From Publishers Weekly
Giangiacomo Feltrinelli lived a fascinating life: one of Italy's leading postwar tycoons as well as an active member of the Communist Party, Feltrinelli died in 1972 while trying to commit a terrorist act in the name of breaking down the capitalist system. But the suspense builds slowly in this biography written by his only son, Carlo Feltrinelli, who exhibits little psychological insight in understanding why this scion of a wealthy family might have embraced the left (readers are left to guess that his experience fighting in the anti-Nazi Resistance might have been the impetus). He also devotes little space to examining how Giangiacomo Feltrinelli squared his wealthy lifestyle with his proletarian beliefs, opting instead to detail his father's success in publishing: the Feltrinelli publishing house, of which Carlo is now director, brought out translated works by such influential writers as Boris Pasternak, Jack Kerouac and Che Guevara. While these details of Giangiacomo will be of interest to the publishing cognoscenti, it is only when Carlo pursues his father's involvement in leftist terrorism during the turbulent 1960s-and prints the texts of his father's letters written during that time to him as a young boy-that the book comes to life, at times taking on the quality of a Hollywood thriller. But by then it's too late to persuade readers to care for a man about whom they know little.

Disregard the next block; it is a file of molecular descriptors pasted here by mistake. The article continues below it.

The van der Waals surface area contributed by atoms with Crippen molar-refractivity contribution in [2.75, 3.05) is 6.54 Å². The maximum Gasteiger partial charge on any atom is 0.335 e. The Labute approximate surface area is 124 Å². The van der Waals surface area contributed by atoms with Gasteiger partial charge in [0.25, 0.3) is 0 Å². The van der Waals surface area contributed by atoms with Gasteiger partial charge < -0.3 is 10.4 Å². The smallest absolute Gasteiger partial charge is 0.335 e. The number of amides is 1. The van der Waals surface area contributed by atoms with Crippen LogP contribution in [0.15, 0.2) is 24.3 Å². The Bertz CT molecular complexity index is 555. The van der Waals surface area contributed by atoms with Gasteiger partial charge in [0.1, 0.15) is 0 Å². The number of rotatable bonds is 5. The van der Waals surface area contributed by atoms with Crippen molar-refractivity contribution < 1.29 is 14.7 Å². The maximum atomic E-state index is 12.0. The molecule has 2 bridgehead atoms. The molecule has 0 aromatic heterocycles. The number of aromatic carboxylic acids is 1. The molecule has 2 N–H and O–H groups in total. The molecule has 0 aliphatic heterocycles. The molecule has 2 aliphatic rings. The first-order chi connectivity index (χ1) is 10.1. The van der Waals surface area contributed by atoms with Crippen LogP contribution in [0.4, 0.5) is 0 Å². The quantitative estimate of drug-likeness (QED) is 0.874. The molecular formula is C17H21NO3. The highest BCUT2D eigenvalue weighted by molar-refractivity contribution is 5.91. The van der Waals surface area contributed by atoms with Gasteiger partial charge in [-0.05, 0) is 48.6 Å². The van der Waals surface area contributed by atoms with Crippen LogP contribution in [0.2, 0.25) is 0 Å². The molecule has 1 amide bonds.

Copyright 2002 Reed Business Information, Inc.
*Starred Review* Giangiacomo Feltrinelli always seemed determined to break the mold. He was the scion of a wealthy family who, as a teenager, joined Italian partisans to fight the Nazis. After the war he joined the Italian Communist Party while simultaneously expanding his family's lucrative financial holdings. He eventually rebelled against orthodox Marxism, building a successful publishing house that printed the works of Boris Pasternak, Jack Kerouac, and a variety of left-wing cultural and political icons in the 1960s. While he maintained an opulent lifestyle, Feltrinelli began to flirt with the leftist terror groups that plagued Italy in the 1960s and 1970s. He died in seriocomic fashion, blown off an electrical pylon while attempting to plant a bomb. His son, Carlo, director of the family publishing firm, has written a wonderful biography of this fascinating and frustrating man. It would be easy and wrong to dismiss Feltrinelli as a dilettante and hypocrite. Although he loved the good life, his political passion and commitment were genuine, if poorly directed. He admired, of course, revolutionaries such as Castro, but he blanched at their political repression. In the end, a genuinely deep understanding of this compelling man remains tantalizingly out of reach, but this examination of his relatively short life is well worth the ride. Jay FreemanCopyright © American Library Association. All rights reserved